By Chase Brush
TRENTON – In a courtroom here this afternoon, Superior Court Judge Mary Jacobson ruled against the labor groups in their suit against Gov. Chris Christie and Treasurer Andrew Sidamin-Eristoff.
Jacobson said the certifications provided to her court by the defendants showed that the governor properly acted within his executive purview when he decided to cut $878 million from a pension contribution slated for fiscal year 2014 to help plug a state budget hole.
The judge was convinced that such an action was permissible in light of a “staggering budget shortfall,” which nows stand in excess of $1 billion. Jacobson said the defendants showed that Christie made his decision in order to protect the welfare of the citizens of New Jersey.
In his argument before the judge, labor group attorney Stephen Weissmann made the case for the state to put $300 million currently maintained in surplus back into the pension system.
“We are here asking for relief. It is relief where the court would say to the Governor: you need to put every last dime in the form of unspent and unencumbered funds that the state has not designated in essential funds for the safety health and welfare of the state’s residents … into the state’s pension system and the required annual contribution,” he said.
With the support of other union lawyers, Weissmann argued that workers have a “contractual right” to a well-funded pension system following the passage of Chapter 78 — the pension reform legislation Chrisite signed back in 2011 promising annual payments to the state’s pension system through 2018. He added that Executive Order 156 — Chrisitie’s decision to cut from that pension system — reneges on that promise and thus constitutes an impairment of the workers’ right.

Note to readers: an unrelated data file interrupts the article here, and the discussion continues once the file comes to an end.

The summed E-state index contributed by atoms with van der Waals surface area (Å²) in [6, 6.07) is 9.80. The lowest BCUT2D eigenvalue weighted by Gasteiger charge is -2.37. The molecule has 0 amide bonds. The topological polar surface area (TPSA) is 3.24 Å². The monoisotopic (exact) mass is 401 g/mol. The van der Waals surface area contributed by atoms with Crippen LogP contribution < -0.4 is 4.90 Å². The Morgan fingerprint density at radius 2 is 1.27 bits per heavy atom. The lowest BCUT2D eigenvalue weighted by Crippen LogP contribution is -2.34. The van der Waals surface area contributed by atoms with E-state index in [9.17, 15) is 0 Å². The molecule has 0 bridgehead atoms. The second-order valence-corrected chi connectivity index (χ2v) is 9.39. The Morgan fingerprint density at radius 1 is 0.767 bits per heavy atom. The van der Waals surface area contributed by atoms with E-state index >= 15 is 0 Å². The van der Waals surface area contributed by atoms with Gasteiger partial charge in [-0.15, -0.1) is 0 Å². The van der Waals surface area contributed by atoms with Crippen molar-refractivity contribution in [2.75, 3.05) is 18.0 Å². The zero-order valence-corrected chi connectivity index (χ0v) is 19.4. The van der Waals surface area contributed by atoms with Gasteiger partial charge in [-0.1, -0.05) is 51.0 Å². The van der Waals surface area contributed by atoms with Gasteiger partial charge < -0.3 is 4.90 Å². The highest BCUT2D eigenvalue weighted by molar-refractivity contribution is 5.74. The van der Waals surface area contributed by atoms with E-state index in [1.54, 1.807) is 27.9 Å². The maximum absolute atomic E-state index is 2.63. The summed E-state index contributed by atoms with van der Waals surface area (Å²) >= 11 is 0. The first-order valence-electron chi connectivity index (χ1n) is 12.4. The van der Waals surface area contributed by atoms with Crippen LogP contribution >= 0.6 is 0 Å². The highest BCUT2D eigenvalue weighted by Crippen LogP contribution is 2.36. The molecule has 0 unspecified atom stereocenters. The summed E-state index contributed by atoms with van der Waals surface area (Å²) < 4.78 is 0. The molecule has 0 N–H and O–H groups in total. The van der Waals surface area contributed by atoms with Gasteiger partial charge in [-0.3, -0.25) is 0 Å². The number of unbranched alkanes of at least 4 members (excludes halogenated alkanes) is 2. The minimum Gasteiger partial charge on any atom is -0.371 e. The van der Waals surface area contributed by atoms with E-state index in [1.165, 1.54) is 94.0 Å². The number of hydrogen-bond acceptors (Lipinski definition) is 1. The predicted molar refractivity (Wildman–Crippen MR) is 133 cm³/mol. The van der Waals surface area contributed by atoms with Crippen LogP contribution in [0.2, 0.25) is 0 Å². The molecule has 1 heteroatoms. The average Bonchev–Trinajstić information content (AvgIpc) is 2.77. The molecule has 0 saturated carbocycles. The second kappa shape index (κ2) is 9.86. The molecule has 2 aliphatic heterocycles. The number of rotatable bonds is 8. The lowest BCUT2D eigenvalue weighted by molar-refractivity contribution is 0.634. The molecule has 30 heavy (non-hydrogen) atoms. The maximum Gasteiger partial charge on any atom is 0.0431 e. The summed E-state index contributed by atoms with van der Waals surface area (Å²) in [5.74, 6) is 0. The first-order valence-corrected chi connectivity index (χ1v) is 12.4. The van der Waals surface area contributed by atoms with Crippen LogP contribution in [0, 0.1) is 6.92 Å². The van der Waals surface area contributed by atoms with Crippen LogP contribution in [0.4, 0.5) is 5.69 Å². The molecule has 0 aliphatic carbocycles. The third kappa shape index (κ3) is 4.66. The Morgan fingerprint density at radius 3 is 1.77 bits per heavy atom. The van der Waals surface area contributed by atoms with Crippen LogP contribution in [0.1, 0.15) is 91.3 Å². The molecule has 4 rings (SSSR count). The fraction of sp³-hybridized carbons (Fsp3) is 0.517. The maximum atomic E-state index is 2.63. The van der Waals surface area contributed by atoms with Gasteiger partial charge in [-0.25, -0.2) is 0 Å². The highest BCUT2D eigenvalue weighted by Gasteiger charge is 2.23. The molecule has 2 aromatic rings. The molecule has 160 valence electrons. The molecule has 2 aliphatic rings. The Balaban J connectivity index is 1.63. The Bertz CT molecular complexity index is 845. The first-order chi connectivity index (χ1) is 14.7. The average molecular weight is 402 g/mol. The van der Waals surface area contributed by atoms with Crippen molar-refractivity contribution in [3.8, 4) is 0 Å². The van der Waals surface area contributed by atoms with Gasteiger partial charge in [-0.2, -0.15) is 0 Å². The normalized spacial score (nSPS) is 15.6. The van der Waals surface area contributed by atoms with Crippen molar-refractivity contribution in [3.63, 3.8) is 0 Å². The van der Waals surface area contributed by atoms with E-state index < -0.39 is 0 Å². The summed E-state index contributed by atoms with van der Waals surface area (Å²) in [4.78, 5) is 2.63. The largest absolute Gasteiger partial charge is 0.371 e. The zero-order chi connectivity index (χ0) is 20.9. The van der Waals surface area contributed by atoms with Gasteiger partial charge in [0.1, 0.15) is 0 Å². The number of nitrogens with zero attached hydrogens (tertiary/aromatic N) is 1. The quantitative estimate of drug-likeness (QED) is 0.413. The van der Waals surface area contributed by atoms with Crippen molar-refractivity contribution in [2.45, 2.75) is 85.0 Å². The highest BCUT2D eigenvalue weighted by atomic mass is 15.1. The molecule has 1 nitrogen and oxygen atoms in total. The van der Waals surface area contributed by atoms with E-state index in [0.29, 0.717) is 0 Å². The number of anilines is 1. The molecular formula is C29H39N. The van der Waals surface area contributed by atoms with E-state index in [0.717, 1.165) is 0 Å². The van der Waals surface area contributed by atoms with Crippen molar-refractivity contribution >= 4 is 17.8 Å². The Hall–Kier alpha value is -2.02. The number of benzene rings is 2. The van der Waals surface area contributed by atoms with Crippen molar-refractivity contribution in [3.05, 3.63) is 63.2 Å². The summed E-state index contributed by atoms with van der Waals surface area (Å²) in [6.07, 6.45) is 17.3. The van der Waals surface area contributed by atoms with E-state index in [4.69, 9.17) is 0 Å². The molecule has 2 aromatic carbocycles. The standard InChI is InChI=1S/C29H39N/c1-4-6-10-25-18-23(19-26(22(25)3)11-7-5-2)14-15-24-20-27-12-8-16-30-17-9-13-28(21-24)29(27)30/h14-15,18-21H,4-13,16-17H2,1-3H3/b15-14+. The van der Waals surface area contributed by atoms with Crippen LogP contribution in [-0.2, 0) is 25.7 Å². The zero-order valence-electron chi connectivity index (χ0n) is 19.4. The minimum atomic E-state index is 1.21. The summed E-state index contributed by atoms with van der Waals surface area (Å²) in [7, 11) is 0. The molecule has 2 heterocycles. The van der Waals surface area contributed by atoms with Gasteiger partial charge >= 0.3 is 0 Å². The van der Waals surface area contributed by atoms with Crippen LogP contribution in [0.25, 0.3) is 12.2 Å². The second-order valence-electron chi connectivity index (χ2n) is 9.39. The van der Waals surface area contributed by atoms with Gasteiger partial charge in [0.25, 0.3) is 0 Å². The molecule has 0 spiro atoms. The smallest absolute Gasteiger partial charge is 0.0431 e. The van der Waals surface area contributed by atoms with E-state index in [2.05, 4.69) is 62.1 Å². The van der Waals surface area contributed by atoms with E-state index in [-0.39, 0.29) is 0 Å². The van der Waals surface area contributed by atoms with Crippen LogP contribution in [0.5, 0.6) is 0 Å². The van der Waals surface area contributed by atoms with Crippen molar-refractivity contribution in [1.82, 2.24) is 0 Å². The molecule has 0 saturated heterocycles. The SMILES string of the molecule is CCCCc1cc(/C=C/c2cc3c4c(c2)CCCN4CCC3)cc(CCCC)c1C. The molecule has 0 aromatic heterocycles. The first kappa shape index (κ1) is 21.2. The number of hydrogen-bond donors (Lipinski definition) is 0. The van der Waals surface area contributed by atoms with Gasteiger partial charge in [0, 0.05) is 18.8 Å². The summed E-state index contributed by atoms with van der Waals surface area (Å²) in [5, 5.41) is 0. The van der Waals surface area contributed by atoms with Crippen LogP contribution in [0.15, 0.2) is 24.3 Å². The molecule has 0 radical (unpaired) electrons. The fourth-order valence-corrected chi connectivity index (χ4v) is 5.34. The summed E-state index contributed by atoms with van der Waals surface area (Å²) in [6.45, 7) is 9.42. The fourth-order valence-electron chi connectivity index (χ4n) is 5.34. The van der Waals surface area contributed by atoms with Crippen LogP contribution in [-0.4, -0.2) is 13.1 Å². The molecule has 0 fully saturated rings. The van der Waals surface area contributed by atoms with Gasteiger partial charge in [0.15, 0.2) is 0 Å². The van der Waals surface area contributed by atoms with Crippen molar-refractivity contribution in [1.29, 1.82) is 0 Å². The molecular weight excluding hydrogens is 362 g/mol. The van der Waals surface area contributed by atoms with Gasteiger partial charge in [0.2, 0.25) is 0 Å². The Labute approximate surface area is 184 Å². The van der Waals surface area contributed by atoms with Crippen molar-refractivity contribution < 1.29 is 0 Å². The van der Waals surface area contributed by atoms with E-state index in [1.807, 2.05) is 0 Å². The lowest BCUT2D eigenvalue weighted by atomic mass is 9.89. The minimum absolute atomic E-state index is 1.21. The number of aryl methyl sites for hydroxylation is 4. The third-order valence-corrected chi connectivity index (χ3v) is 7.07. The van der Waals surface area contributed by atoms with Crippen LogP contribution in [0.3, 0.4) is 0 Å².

“We can talk about what is the nature of this contractual right .. But here’s what I would suggest,” Weissmann said. “Given the language in Chapter 78 and given the appropriate of money pursuant to Chapter 78, a contractual right exists and deserves constitutional protection.”
Jacobson acknowledged that that contractual right exists, and even went so far as to admit the plantiff’s point that there is a strong likelihood of irreparable harm to the state if no action is taken to fix its ailing pension system. But she ultimately concluded that Chrisitie’s cuts this year are appropriate, given the circumstances.
She added that maintaining the $300 million surplus – already very low, in the judge’s opinion – is necessary for the fiscal health of the state, in part in the interest of preserving the state’s credit rating.
“I don’t think it was an easy decision for the governor to make,” the judge said. “It’s not up to the courts to decide on discretionary spending.”
Jacobson ultimately denied the unions’ appeal for a preliminary injunction, but she was quick to stress the decision applies only to the pension payments for fiscal year 2014, which ends June 30. Chrisite has proposed grabbing a total of $2.43 billion from the pension fund over the next two years.
Jacobson issued her full 100-plus page decision shortly following the hearing, noting that the excessive length of the decision “underscores the complexity of the arguments” presented by both parties.